Nowadays, DC superhero fans have a lot of options when it comes to watching the adventures of their favorite superheroes and villains on TV. That’s largely thanks to the success of the Arrowverse that contains several shows focused on different heroes. But before the Arrowverse became the success is it today, it all had to start somewhere, and Arrow with Stephen Amell as Oliver Queen was the show that kickstarted the whole universe.
The show took a lot of inspiration from the comics but it also featured some changes and new versions of long-established comic book characters. Here are 5 times when Arrow was comics accurate and 5 times it wasn’t.
10 Was Comics Accurate: Working With Other Heroes
For someone who claims to work best alone, Green Arrow has a surprisingly large group of friends and allies in the Arrowverse. Yes, he starts his journey as a vigilante in Starling City alone, but John Diggle soon joins him, then Felicity Smoak, and other people eventually do too, including Oliver’s sister Thea. While there’s no Thea Queen in the comics, the comic book Oliver also works with other heroes. He usually teams up with Black Canary since these two are dating and have been together for a long time. Green Arrow belongs to the Justice League and his good friend is Green Lantern, who also often fights by his side.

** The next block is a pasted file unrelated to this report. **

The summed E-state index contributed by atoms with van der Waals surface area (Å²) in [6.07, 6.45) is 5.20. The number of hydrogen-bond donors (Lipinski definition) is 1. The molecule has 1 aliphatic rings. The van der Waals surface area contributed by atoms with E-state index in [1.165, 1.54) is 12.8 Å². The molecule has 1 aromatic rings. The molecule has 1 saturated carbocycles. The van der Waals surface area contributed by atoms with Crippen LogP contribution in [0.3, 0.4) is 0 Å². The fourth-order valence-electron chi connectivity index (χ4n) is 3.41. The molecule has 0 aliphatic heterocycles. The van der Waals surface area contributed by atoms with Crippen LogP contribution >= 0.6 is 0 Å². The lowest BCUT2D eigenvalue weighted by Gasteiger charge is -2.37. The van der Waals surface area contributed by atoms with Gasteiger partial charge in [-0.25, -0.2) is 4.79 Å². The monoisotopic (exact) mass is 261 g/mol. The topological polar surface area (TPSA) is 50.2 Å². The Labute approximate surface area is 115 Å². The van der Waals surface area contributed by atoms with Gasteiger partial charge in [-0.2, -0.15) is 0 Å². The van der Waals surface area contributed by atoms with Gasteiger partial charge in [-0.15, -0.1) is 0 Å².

9 Wasn’t: Felicity Joins The Team Arrow
Felicity Smoak starts out as an IT employee of the Queen Consolidated, Oliver’s family company. She works for Walter Steele, Oliver’s mom Moira’s new husband. Felicity eventually joins the team Arrow as their computer expert and she helps Oliver and John on their missions. But her story is much different in the comics. While there is a character named Felicity Smoak in the comics, she didn’t have anything in common with her TV show counterpart. The comic book version appeared in the Firestorm comics in 1984 and she was a dark-haired manager of a software company and she frequently interacted with Ronnie Raymond aka Firestorm.
8 Was Comics Accurate: Roy Belongs To Team Arrow
The show included multiple characters that didn’t appear in the comics or at least had a different background in them. But there were also some heroes whose stories were more or less accurate. One of them was Roy Harper. While his background is different in the comics, both the comic book Roy and the Arrowverse Roy end up joining Oliver Queen and they fight alongside the masked vigilante. In the comics, Roy serves as Green Arrow’s sidekick and he eventually takes on the name Speedy and then Arsenal. In the show, it takes Roy a while to learn how to fight, but when he does, he joins Oliver in his crusade, just like in the comics.
7 Wasn’t: John Diggle Fights Alongside Oliver
Similarly to Felicity, John Diggle started out unconnected to Oliver’s vigilante activity. He was originally employed as Oliver’s bodyguard, a job made harder by Oliver’s tendency to run out anytime he wanted to don his costume and stop criminals in secret. Oliver revealed his secret to John when John was shot by a poison-laced bullet and Oliver saved his life.
The two men started working together, but in the comics, Oliver didn’t have John by his side since there was no character of the name. His name was a homage to Andy Diggle, a creator of the Green Arrow: Year One comic book.
6 Was Comics Accurate: Helena Bertinelli As Huntress